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Sep 26, 2022 | Samuel Albert
Recently, Japanese sake has grown famous and earned raving fans worldwide. Not just the sake but also the sake cups that serve it have become popular and are sold worldwide, either as a cute collection (aw, just a look at them can make your heart skip a beat!!) or for the very purpose of savoring the drink in an authentic manner.
While an Ochoko sake cup looks smaller, a Guinomi sake cup is just a bigger version. The only difference between these two is the size and the volume each cup can hold. The amount of sake that an Ochonko sake cup can contain is just a mouthful or 20 mL. But the capacity of a Guinomi sake cup is approximately the volume worth a teacup or 200 mL.
Sure, there are various cup options available to drink sake from, but no one can deny that the adorable ones are an Ochonko cup and a Guinomi cup. They look good together as if they are from the same family, the only difference being their sizes.
The sake cup has its roots originating in Japan, and it serves as more than just a cup serving rice liquor. It was traditionally used to measure dry and wet cooking ingredients and sake, especially the masu (wooden) cup.
It is also used as sake drinkware and is still part of their feasts, ceremonies, and social gatherings. These cups lie deeply embedded in the heart and culture of Japan and its people.
Be it a Sakazuki or a masu cup, they are designed to pour out a particular type of sake that enhances the flavor, aroma, and taste. Also, pouring the liquor at the perfect temperature is pivotal in a fulfilling sake drinking experience.
The taste of sake changes once the temperature of the drink alters. So, sake is poured into tiny cups and should be consumed immediately - to make every mouthful a pleasant experience. And the little cups are meant to be refilled continuously. Thus, the temperature of the liquor remains unaltered, and the drink is uniformly flavored.
Also, it is traditional to continually replenish the empty cup with the drink, reflecting the hospitality of the host and the honoring of guests in Japanese households. This gesture is considered polite in Japanese culture and leads to bonding between people, hence the small cups.
A Guinomi cup is slightly bigger than an Ochonko cup, whose volume ranges from approximately 40 mL to 200 mL. Therefore, when repeatedly refilling the little sake cup becomes a bother, use a Guinomi cup instead.
The story of the Guinomi cup dates back to times in Japan when people had tea ceremonies. The Guinomi cups were used as serving cups for eatables served alongside tea. Once the eatables got over, the cups were used for serving sake. Thus, the Guinomi cup evolved from a serving cup to the sake drinking cup we have today.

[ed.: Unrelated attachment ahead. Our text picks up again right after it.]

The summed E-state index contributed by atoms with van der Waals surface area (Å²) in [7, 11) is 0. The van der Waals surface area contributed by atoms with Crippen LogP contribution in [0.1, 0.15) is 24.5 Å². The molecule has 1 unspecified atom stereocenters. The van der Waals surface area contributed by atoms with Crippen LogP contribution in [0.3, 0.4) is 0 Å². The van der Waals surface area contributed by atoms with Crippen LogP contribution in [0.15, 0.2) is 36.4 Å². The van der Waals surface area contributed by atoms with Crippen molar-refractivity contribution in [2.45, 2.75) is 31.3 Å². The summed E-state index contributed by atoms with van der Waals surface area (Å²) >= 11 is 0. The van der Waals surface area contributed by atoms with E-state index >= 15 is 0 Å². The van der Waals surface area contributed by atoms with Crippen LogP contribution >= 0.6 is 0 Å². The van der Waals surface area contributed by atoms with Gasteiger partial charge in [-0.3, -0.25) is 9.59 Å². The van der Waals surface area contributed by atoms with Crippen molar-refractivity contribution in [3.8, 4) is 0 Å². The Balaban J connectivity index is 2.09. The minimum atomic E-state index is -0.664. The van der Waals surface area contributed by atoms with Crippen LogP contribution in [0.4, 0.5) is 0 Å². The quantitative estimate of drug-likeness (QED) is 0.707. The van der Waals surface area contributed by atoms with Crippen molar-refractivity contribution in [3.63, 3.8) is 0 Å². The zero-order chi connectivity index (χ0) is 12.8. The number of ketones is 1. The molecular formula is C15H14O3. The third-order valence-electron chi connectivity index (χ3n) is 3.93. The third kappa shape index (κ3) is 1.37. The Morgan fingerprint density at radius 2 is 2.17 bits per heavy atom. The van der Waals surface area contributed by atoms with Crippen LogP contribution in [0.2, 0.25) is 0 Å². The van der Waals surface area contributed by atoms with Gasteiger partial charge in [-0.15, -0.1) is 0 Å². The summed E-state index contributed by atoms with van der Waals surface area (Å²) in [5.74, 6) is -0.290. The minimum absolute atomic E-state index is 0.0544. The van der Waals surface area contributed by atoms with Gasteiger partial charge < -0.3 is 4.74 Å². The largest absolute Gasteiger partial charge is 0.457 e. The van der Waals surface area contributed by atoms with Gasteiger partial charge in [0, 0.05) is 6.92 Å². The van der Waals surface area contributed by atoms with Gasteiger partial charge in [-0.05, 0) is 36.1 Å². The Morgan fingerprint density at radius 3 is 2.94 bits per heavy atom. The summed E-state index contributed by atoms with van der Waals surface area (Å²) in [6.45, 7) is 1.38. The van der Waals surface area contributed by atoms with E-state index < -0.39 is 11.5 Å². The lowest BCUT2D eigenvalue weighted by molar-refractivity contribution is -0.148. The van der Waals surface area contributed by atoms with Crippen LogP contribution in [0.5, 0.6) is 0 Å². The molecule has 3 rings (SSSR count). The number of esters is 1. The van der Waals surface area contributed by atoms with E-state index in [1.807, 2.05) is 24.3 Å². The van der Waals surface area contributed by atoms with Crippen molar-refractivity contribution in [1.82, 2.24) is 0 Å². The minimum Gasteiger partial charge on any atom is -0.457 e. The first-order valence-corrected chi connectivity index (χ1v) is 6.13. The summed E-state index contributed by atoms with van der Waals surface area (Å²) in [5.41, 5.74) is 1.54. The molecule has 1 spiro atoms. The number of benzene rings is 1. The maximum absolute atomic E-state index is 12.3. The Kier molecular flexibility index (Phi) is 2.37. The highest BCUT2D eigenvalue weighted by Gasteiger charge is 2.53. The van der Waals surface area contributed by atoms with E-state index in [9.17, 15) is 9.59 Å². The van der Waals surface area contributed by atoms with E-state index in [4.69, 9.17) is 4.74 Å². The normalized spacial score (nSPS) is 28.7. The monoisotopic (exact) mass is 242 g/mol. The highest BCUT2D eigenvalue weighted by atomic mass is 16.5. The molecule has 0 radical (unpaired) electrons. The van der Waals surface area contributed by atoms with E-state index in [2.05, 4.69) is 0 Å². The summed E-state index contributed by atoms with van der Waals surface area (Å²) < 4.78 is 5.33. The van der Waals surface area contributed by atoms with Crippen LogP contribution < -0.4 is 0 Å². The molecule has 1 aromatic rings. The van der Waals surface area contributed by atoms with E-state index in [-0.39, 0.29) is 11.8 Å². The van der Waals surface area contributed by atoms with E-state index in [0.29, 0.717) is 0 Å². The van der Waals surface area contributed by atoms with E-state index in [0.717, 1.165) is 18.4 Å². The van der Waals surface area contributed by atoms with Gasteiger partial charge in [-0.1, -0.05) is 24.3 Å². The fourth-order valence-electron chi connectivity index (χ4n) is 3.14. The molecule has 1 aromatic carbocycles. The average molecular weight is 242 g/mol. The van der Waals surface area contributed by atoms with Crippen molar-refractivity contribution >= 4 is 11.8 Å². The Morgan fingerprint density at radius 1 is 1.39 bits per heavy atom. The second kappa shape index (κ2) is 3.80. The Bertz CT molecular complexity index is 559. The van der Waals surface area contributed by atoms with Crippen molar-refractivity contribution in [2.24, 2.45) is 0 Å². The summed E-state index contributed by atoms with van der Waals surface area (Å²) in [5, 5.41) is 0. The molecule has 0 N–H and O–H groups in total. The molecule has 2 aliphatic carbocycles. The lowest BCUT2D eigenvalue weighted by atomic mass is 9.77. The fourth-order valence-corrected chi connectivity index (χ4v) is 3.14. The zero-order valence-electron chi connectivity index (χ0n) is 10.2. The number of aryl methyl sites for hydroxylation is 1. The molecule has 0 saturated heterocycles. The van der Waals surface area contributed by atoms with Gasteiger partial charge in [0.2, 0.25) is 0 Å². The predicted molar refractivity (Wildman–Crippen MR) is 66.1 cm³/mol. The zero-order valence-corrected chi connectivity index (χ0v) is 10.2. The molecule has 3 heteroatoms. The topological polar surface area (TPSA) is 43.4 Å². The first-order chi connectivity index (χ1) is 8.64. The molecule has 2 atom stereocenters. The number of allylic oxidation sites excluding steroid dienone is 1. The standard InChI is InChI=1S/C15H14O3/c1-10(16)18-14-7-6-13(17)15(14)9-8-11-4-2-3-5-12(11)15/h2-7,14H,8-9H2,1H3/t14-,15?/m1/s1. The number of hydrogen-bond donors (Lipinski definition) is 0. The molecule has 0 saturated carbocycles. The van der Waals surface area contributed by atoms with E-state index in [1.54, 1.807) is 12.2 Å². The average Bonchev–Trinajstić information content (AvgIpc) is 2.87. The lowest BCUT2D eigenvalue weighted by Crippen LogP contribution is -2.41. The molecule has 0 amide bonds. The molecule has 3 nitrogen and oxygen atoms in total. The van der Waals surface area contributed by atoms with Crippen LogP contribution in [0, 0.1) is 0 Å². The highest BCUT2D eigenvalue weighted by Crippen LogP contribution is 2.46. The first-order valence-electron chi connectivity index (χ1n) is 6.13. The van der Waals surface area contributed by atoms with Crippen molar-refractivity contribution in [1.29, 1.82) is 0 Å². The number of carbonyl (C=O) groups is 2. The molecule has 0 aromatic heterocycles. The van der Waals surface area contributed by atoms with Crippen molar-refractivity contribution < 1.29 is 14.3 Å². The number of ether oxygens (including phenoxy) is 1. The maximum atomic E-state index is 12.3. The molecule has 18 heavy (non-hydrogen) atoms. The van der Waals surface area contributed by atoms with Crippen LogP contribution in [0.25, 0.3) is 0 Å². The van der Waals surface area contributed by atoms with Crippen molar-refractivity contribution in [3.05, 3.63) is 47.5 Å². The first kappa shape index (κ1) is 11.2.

The design of the Ochoko cup and Guinomi cup are identical. The only difference is the amount of liquor each can hold.
An Ochoko cup is more inclined towards social gatherings. Therefore, when drinking sake at home alone, it is better to go for a Guinomi cup that doesn't require frequent refills.
If you plan to serve sake at your party and don't have as many sake cups to help around, here's what you can do.
Photo by RODNAE Productions
Thickness: If you want to savor the original taste of sake, opt for your sake to be served in a thin glass that delivers the natural kick of the drink.
But if you would like to mellow down the taste a little bit, choose a cup that is a bit thicker, like the one made with ceramic or porcelain.
Shape: The shape of the cup's body and mouth dramatically affects the flavor and aroma of the sake to a large extent.
Size: In addition to thickness and shape, the size of the cup is directly related to the sake's temperature. This, in turn, greatly influences the taste of the drink.
A "choko" in Japanese means a small handless cup in which sake is poured. The volume of the sake drink in an O-choko cup is equivalent to that of a shot glass consumed in one gulp. Since it can be consumed in one go, it keeps the integrity of the drink intact, which helps it to be finished in its best state.
" Guinomi " means a 'large sake cup' or 'gulping down a drink.' The amount of sake a Guinomi cup can hold is approximately a teacup.
When hot or cold sake is served in a Guinomi cup, the taste is likely to be altered with temperature variation in the drink, i.e., over time. Therefore, to savor the sake in its best form, one should drink up the sake before the temperature change sets in.